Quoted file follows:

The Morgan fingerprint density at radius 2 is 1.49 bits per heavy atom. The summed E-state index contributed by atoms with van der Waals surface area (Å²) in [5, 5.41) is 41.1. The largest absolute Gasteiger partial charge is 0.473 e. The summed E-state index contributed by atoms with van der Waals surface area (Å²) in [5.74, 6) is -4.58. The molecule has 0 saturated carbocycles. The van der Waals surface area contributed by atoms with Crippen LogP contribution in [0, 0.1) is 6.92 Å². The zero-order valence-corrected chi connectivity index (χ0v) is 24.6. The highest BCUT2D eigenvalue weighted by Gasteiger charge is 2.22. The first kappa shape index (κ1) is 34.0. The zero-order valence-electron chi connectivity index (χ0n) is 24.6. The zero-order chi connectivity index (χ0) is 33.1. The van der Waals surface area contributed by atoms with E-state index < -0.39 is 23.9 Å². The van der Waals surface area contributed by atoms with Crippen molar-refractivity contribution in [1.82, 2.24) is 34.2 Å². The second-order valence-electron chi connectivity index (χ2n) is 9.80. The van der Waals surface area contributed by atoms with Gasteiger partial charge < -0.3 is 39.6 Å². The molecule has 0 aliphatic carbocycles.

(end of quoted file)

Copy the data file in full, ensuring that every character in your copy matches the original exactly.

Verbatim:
The Morgan fingerprint density at radius 2 is 1.49 bits per heavy atom. The summed E-state index contributed by atoms with van der Waals surface area (Å²) in [5, 5.41) is 41.1. The largest absolute Gasteiger partial charge is 0.473 e. The summed E-state index contributed by atoms with van der Waals surface area (Å²) in [5.74, 6) is -4.58. The molecule has 0 saturated carbocycles. The van der Waals surface area contributed by atoms with Crippen LogP contribution in [0, 0.1) is 6.92 Å². The zero-order valence-corrected chi connectivity index (χ0v) is 24.6. The highest BCUT2D eigenvalue weighted by Gasteiger charge is 2.22. The first kappa shape index (κ1) is 34.0. The zero-order valence-electron chi connectivity index (χ0n) is 24.6. The zero-order chi connectivity index (χ0) is 33.1. The van der Waals surface area contributed by atoms with E-state index < -0.39 is 23.9 Å². The van der Waals surface area contributed by atoms with Crippen molar-refractivity contribution in [1.82, 2.24) is 34.2 Å². The second-order valence-electron chi connectivity index (χ2n) is 9.80. The van der Waals surface area contributed by atoms with Gasteiger partial charge < -0.3 is 39.6 Å². The molecule has 0 aliphatic carbocycles.